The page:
Since the start of the year, I have been making a conscious, deliberate effort to make more time for making. Rediscovering my creative side has been a revelation to me. Having a variety of absorbing, enjoyable, fulfilling (and manageable!) hobbies have been doing wonders for my physical and mental well-being.
In parallel to my renewed interest in making things with my hands, I'm also becoming increasingly interested in the processes involved in creating the raw-materials that I then enjoy transforming at home...or out on the hillside.
I've started with wool. Living in a sheep-farming community, this seems the logical thing to do. Daily life, yearly life in our village still revolves around the handful of sheep farmers who scratch out a living raising livestock.
Perennial, divisive issues such as the expansion of the ski stations, the management of the Pyrénées National Park, electronic tagging of livestock, the reintroduction of the brown bear (...) are all important, very real issues for local farmers.
But despite having lived here for five years and taking an active interest in these thorny issues, I realise that I still know very little about the realities of the traditions and way of life that have shaped our valley over the centuries.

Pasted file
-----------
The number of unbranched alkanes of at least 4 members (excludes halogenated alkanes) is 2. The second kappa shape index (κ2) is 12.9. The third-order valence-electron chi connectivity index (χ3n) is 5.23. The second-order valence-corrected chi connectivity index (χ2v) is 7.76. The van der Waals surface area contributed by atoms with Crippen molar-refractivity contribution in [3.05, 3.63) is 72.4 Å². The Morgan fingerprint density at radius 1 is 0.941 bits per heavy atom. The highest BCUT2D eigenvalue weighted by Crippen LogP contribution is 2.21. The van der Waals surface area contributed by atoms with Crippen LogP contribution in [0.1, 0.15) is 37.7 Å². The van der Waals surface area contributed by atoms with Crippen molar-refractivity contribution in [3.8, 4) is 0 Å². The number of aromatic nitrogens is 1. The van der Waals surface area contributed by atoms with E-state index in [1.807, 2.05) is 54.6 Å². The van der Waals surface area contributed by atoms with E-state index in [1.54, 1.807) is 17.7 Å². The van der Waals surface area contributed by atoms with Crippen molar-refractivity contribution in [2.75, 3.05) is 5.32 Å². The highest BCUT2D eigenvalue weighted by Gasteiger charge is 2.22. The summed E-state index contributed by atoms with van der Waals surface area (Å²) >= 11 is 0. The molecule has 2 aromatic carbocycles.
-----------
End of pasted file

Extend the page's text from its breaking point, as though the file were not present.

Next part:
And I know even less about sheep!
Back in February, I listen to some excellent French podcasts about sheep farming and the wool industry here in France. They've really got me thinking. In addition to recycling, re-purposing and re-using yarns, where possible, I'd like my choice of materials to have a real connection to the landscape in which I live and work.
The first step back then was to find a spinning wheel and learn how to use it!
Since then, I've been spinning away at every opportunity and feel like I'm really starting to get the hang of things now.
The next step then is to knit a garment with my own, hand spun yarn. Only a few weeks left before it's time to cast on!
so inspiring! thank you for those podcasts links, will most definitely listen to them!ReplyDelete
Yes, certainly worth a listen, especially the interview with Marie Thérèse Chaupin (ATELIER Laines d'Europe). It really was a revelation when I first heard it back during the winter.ReplyDelete
I'd love to hear your thoughts after! :)